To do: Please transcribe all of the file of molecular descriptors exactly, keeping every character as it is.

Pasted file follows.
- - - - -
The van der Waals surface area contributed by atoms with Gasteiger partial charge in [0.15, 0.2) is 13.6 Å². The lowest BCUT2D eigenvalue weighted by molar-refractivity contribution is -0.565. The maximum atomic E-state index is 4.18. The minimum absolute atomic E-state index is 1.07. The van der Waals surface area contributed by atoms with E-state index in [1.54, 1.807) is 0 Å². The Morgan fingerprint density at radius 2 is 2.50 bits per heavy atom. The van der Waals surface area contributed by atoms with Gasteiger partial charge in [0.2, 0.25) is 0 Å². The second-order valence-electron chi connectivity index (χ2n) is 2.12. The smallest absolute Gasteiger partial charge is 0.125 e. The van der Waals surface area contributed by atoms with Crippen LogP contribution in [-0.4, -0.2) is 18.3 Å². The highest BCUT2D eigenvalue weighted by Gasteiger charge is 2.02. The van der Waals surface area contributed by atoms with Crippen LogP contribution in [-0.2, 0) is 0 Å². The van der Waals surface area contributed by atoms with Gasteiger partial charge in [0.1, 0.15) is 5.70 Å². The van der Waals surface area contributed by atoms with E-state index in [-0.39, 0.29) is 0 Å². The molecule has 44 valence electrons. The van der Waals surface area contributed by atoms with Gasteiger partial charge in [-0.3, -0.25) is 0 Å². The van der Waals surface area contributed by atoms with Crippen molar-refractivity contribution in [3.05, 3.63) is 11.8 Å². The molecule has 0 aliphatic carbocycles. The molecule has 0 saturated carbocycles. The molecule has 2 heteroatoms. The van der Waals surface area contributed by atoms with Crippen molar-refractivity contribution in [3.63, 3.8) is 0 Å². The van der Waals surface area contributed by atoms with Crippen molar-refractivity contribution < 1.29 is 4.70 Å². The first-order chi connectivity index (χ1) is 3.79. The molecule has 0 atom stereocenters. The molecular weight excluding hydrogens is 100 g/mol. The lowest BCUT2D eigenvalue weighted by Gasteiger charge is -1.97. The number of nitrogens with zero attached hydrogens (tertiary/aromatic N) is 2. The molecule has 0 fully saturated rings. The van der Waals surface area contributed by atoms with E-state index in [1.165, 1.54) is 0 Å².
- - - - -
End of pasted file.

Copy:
The van der Waals surface area contributed by atoms with Gasteiger partial charge in [0.15, 0.2) is 13.6 Å². The lowest BCUT2D eigenvalue weighted by molar-refractivity contribution is -0.565. The maximum atomic E-state index is 4.18. The minimum absolute atomic E-state index is 1.07. The van der Waals surface area contributed by atoms with E-state index in [1.54, 1.807) is 0 Å². The Morgan fingerprint density at radius 2 is 2.50 bits per heavy atom. The van der Waals surface area contributed by atoms with Gasteiger partial charge in [0.2, 0.25) is 0 Å². The second-order valence-electron chi connectivity index (χ2n) is 2.12. The smallest absolute Gasteiger partial charge is 0.125 e. The van der Waals surface area contributed by atoms with Crippen LogP contribution in [-0.4, -0.2) is 18.3 Å². The highest BCUT2D eigenvalue weighted by Gasteiger charge is 2.02. The van der Waals surface area contributed by atoms with Crippen LogP contribution in [-0.2, 0) is 0 Å². The van der Waals surface area contributed by atoms with Gasteiger partial charge in [0.1, 0.15) is 5.70 Å². The van der Waals surface area contributed by atoms with E-state index in [-0.39, 0.29) is 0 Å². The molecule has 44 valence electrons. The van der Waals surface area contributed by atoms with Gasteiger partial charge in [-0.3, -0.25) is 0 Å². The van der Waals surface area contributed by atoms with Crippen molar-refractivity contribution in [3.05, 3.63) is 11.8 Å². The molecule has 0 aliphatic carbocycles. The molecule has 0 saturated carbocycles. The molecule has 2 heteroatoms. The van der Waals surface area contributed by atoms with Crippen molar-refractivity contribution in [3.63, 3.8) is 0 Å². The van der Waals surface area contributed by atoms with Crippen molar-refractivity contribution < 1.29 is 4.70 Å². The first-order chi connectivity index (χ1) is 3.79. The molecule has 0 atom stereocenters. The molecular weight excluding hydrogens is 100 g/mol. The lowest BCUT2D eigenvalue weighted by Gasteiger charge is -1.97. The number of nitrogens with zero attached hydrogens (tertiary/aromatic N) is 2. The molecule has 0 fully saturated rings. The van der Waals surface area contributed by atoms with E-state index in [1.165, 1.54) is 0 Å².